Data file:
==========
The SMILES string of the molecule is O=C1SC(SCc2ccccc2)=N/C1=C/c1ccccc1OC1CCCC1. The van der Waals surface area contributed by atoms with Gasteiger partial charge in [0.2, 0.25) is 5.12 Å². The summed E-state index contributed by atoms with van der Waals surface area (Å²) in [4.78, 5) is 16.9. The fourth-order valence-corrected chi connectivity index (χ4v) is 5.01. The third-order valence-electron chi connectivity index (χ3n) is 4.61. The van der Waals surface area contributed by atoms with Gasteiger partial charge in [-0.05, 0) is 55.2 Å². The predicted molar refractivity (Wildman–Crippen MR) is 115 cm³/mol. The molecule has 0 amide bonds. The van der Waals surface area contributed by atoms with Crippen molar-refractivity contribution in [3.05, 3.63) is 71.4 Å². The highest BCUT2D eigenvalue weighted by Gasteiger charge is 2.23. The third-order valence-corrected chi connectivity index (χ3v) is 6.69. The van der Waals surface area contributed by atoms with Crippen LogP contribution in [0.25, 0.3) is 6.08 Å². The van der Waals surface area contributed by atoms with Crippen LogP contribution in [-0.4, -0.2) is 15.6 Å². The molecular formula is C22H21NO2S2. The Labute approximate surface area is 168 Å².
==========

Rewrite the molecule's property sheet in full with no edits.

The SMILES string of the molecule is O=C1SC(SCc2ccccc2)=N/C1=C/c1ccccc1OC1CCCC1. The van der Waals surface area contributed by atoms with Gasteiger partial charge in [0.2, 0.25) is 5.12 Å². The summed E-state index contributed by atoms with van der Waals surface area (Å²) in [4.78, 5) is 16.9. The fourth-order valence-corrected chi connectivity index (χ4v) is 5.01. The third-order valence-electron chi connectivity index (χ3n) is 4.61. The van der Waals surface area contributed by atoms with Gasteiger partial charge in [-0.05, 0) is 55.2 Å². The predicted molar refractivity (Wildman–Crippen MR) is 115 cm³/mol. The molecule has 0 amide bonds. The van der Waals surface area contributed by atoms with Crippen molar-refractivity contribution in [3.05, 3.63) is 71.4 Å². The highest BCUT2D eigenvalue weighted by Gasteiger charge is 2.23. The third-order valence-corrected chi connectivity index (χ3v) is 6.69. The van der Waals surface area contributed by atoms with Crippen LogP contribution in [0.25, 0.3) is 6.08 Å². The van der Waals surface area contributed by atoms with Crippen LogP contribution in [-0.4, -0.2) is 15.6 Å². The molecular formula is C22H21NO2S2. The Labute approximate surface area is 168 Å².